On many levels, gout causes are simple. It is simply excess uric acid that causes gout.

I’ve recently started reorganizing my gout causes pages, and I want to make sure I have not missed any. Also, there has not been much discussion of gout causes recently, so this is the place to discuss any aspects of the causes of gout.

Please note that I am not particularly interested here in what causes a single gout flare. I am interested in the underlying causes of gout. My list so far is:

  • Kidney disease
  • Surgery
  • Leukemia, lymphoma, or hemoglobin disorders
  • Medical conditions that cause rapid weight change (increase or decrease)
  • Medications for other health conditions
  • Exposure to lead and other metal salts

Can you think of others?

What are your feelings on obesity? I believe that diet can play a part, and I would add that starvation, dehydration, and malnutrition can also affect gout. I am certainly not interested in specific foods, but have you ever cured gout by completely stopping a bad aspect of diet? To qualify for that, you need to demonstrate uric acid over 6.5 being reduced to 5 or below. This is important, because stopping the pain is not enough – uric acid crystals continue to grow slowly, and they will destroy your joints, kidneys, and other organs, which is definitely not a gout cure.

Please see my article, Gout Causes: Why Does It Matter?, and the What Causes Gout guidelines, for more details of exactly what I mean.

Leave What are your Gout Causes? to browse the What Causes Gout guidelines


  • Toby

    I have been a follower of GoutPal for several years now and learned a lot. Much more than what my doctor ever told me. I do not comment much (technically challenged I guess). I did send in a comment once that got zero feedback and I will continue to share it now and again. Your question here was about underlying causes of gout. I believe that Keith and others have often stated that certain things can “trigger” gout or a gout attack. I am pretty certain I know what it was for me – eating too many BLUEBERRIES. I had been eating blueberries daily to help with other issues. After my first major gout attack and getting on allopurinol, I kept having minor pain in my big toe. Once I read that Fructose can cause gout I decided to stop the blueberries and within a week or so, no more pain. Six months later, I tried blueberries again for a week (couple tablespoons on my morning cereal) and the toe pain came back. Stopped the blueberries and pain went away. I tried this experiment once again with same results. I can turn it on and off again which proves to me I have found the root cause.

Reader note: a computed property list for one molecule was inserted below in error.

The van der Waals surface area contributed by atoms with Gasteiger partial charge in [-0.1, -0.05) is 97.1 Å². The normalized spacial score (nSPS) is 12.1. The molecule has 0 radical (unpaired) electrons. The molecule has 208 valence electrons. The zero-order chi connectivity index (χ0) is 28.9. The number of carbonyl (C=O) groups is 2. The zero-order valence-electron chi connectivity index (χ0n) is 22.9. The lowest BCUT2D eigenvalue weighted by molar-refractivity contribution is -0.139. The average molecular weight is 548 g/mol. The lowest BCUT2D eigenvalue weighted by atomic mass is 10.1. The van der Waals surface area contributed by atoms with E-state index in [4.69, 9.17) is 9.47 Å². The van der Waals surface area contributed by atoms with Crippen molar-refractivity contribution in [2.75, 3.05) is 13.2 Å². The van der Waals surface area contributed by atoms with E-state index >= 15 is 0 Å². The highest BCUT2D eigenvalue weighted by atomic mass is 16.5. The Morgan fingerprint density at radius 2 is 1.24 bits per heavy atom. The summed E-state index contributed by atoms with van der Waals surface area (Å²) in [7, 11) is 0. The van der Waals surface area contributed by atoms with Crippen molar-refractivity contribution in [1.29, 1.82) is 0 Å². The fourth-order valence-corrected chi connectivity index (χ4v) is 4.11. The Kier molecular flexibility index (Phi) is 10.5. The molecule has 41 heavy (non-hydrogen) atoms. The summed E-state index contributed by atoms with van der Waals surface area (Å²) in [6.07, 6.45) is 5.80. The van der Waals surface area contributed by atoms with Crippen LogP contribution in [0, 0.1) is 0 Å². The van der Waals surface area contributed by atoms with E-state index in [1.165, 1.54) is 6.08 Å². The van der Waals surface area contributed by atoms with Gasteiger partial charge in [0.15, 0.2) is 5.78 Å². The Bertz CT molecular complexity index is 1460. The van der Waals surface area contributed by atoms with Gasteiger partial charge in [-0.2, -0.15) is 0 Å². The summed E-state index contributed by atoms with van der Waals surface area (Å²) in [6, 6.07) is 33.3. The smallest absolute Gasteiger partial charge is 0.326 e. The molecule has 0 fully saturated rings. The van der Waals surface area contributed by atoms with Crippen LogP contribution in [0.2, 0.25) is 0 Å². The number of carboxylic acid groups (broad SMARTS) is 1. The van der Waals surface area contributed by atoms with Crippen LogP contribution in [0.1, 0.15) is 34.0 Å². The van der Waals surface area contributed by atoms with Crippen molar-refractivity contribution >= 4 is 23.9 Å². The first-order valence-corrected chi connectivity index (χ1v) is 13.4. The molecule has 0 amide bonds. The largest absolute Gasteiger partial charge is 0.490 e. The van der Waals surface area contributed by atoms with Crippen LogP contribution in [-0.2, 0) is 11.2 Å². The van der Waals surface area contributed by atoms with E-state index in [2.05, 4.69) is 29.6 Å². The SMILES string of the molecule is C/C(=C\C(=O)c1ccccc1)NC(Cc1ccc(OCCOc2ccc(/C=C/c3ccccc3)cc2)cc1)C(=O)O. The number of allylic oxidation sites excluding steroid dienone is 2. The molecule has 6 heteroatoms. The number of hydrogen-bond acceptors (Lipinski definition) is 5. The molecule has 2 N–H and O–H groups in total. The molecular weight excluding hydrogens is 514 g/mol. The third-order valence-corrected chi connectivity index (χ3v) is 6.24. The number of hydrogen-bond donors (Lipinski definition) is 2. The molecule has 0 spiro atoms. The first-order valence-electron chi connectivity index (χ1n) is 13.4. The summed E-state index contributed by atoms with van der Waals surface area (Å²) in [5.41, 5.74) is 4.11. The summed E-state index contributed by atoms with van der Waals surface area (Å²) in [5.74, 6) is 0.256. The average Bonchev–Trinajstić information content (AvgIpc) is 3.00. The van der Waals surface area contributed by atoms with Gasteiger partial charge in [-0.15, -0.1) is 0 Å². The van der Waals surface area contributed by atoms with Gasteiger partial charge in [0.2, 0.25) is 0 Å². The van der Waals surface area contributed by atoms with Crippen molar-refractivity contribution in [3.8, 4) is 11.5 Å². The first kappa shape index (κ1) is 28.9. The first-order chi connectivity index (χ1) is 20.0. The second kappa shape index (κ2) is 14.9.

• Hi Toby, If you check out the forum (search for Toby) you’ll see that you have posted twice. Your post about Uloric and allopurinol got good responses. If they did not help you, you should have asked follow-up questions. If they did help you, a “thank you” with an explanation of how the answers helped you is a good forum habit.

      Your second post was basically what you have written here. It did get one response, but this type of thing tends to get ignored. I will try to explain why.

      If you reread my article that this debate is about (Gout Causes: Why Does It Matter?), you should note that I am specifically talking about things that affect uric acid. I make the point that, when we ask What causes gout?, only uric acid causes gout. After the first gout attack, subsequent attacks can happen when new crystals form, or when old crystals start to dissolve. Without uric acid test results, any judgment is pointless. You simply do not know if blueberries are triggering an attack by causing an increase in uric acid, or if they are triggering an attack because they lowered uric acid causing old crystals to start dissolving. This is the same thing that occurs for many gout patients during the first few months of allopurinol or Uloric.

      Whilst it would be really good to see some data showing the link between blueberries and uric acid (if there is a link), your statements do not help much, and don’t really inspire people to respond. The significant things missing are:
      1. Uric acid levels.
      2. Quantity of blueberries consumed
      3. Total daily fructose intake

      It would also be useful to do comparisons with other fructose sources.

      Finally, be careful what you read about fructose. Excess fructose consumption is not healthy. Unfortunately, there is a lot of pseudoscience, and some poor quality published investigations on the Internet. If you see something that appears to a be from a legitimate source, please share it in a new topic on the gout forum. If it is not a legitimate scientific sources, you should ignore it.

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